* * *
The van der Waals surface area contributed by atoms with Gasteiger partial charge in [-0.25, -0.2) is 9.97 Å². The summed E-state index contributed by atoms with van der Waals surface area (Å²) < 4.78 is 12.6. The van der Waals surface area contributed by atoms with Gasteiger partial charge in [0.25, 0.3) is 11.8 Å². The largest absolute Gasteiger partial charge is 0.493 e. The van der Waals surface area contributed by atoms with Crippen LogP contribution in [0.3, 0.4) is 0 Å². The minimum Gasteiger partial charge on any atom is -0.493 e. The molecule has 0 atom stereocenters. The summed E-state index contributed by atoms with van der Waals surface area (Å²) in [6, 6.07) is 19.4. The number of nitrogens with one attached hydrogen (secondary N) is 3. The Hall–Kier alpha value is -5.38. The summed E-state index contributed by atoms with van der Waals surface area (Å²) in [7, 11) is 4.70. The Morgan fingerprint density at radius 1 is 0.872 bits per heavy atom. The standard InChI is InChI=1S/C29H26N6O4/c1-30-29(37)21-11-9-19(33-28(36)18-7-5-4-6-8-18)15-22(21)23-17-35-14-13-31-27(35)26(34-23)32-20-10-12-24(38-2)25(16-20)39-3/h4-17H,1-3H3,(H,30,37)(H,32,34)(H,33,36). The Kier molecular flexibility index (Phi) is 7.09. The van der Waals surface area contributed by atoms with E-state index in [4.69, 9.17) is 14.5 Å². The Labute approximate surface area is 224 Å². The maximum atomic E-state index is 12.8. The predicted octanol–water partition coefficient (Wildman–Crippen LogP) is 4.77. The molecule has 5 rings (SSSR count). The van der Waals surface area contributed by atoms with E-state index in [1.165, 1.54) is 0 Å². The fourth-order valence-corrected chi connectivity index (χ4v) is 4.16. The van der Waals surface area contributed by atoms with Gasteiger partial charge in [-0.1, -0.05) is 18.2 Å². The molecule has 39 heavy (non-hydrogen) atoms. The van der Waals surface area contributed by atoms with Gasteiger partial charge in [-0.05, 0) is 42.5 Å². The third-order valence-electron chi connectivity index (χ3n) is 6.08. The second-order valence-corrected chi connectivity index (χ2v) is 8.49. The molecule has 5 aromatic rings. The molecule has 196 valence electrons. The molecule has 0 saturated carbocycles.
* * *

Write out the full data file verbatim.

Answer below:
The van der Waals surface area contributed by atoms with Gasteiger partial charge in [-0.25, -0.2) is 9.97 Å². The summed E-state index contributed by atoms with van der Waals surface area (Å²) < 4.78 is 12.6. The van der Waals surface area contributed by atoms with Gasteiger partial charge in [0.25, 0.3) is 11.8 Å². The largest absolute Gasteiger partial charge is 0.493 e. The van der Waals surface area contributed by atoms with Crippen LogP contribution in [0.3, 0.4) is 0 Å². The minimum Gasteiger partial charge on any atom is -0.493 e. The molecule has 0 atom stereocenters. The summed E-state index contributed by atoms with van der Waals surface area (Å²) in [6, 6.07) is 19.4. The number of nitrogens with one attached hydrogen (secondary N) is 3. The Hall–Kier alpha value is -5.38. The summed E-state index contributed by atoms with van der Waals surface area (Å²) in [7, 11) is 4.70. The Morgan fingerprint density at radius 1 is 0.872 bits per heavy atom. The standard InChI is InChI=1S/C29H26N6O4/c1-30-29(37)21-11-9-19(33-28(36)18-7-5-4-6-8-18)15-22(21)23-17-35-14-13-31-27(35)26(34-23)32-20-10-12-24(38-2)25(16-20)39-3/h4-17H,1-3H3,(H,30,37)(H,32,34)(H,33,36). The Kier molecular flexibility index (Phi) is 7.09. The van der Waals surface area contributed by atoms with E-state index in [4.69, 9.17) is 14.5 Å². The Labute approximate surface area is 224 Å². The maximum atomic E-state index is 12.8. The predicted octanol–water partition coefficient (Wildman–Crippen LogP) is 4.77. The molecule has 5 rings (SSSR count). The van der Waals surface area contributed by atoms with E-state index in [1.165, 1.54) is 0 Å². The fourth-order valence-corrected chi connectivity index (χ4v) is 4.16. The van der Waals surface area contributed by atoms with Gasteiger partial charge in [-0.1, -0.05) is 18.2 Å². The molecule has 39 heavy (non-hydrogen) atoms. The van der Waals surface area contributed by atoms with Gasteiger partial charge in [-0.05, 0) is 42.5 Å². The third-order valence-electron chi connectivity index (χ3n) is 6.08. The second-order valence-corrected chi connectivity index (χ2v) is 8.49. The molecule has 5 aromatic rings. The molecule has 196 valence electrons. The molecule has 0 saturated carbocycles.